The California Supreme Court issued a major decision on public employee compensation Monday, upholding a piece of a 2012 pension law that reduced some benefits for workers.

Below, find a quick guide to questions you might have about the ruling.


Nothing changes right now for public workers. Former Gov. Jerry Brown’s 2012 law among other things eliminated a benefit known as “air time” that allowed public employees to buy up to five years of service credit that would boost their pensions as if they had worked that time. Had the court ruled differently Monday, employees hired before Jan. 1, 2013, might have regained access to that perk.

The court could have made it easier for local governments to reduce public workers’ benefits, but it didn’t. The court’s decision preserves the status quo. Government agencies still can’t tinker with their employees’ “core” pension rights unless unions make concessions at the bargaining table.


“Air time” was not supposed to cost local governments anything, since employees were paying for it. But projections used to determine how much employees had to pay for the benefit turned out to underestimate its cost.

Employee contributions fell short of costs by 12 to 38 percent, according to a CalPERS analysis, leaving governments to make up the difference.

The Supreme Court’s decision protects local governments from having to pay for the air time benefit. Some well-known advocates for reductions in pension benefits said the ruling keeps open the door to future changes.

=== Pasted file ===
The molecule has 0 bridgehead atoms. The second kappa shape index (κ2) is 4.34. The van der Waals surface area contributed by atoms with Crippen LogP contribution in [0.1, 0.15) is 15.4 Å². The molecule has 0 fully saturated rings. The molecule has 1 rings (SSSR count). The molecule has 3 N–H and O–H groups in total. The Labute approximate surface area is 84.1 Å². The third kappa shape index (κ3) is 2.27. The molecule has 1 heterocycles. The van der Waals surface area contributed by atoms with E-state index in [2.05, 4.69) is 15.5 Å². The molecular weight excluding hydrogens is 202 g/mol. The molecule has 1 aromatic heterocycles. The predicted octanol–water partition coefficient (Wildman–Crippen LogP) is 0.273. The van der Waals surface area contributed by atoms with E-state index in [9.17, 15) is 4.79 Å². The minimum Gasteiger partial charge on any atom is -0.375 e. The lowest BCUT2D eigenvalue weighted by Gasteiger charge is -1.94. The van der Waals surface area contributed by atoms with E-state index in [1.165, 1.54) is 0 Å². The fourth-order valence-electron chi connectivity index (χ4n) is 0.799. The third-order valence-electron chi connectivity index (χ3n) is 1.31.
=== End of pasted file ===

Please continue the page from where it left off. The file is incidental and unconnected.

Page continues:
It doesn’t. Debates about the California Rule are focused on future benefits for current public workers.


The court’s decision was significant because unions and government agencies in briefs leading up to the case argued it was a test of the California Rule, the set of legal precedents that has prevented public worker benefits from being reduced without compensating them for lost income.

The court declined to take up California Rule questions in its decision, determining air time wasn’t a “core” pension benefit with constitutional protections. But those questions remain, and the court could take them up in other cases.

Attorneys who have filed legal briefs in an Alameda County pensions case are waiting for the court to schedule oral hearings. That case is expected to address pension benefits more squarely, since it has to do with whether compensation from things like unused vacation time and sick leave can count in pension calculations.

The ruling has no immediate effect on public workers, but could impact future negotiations over public pension benefits.

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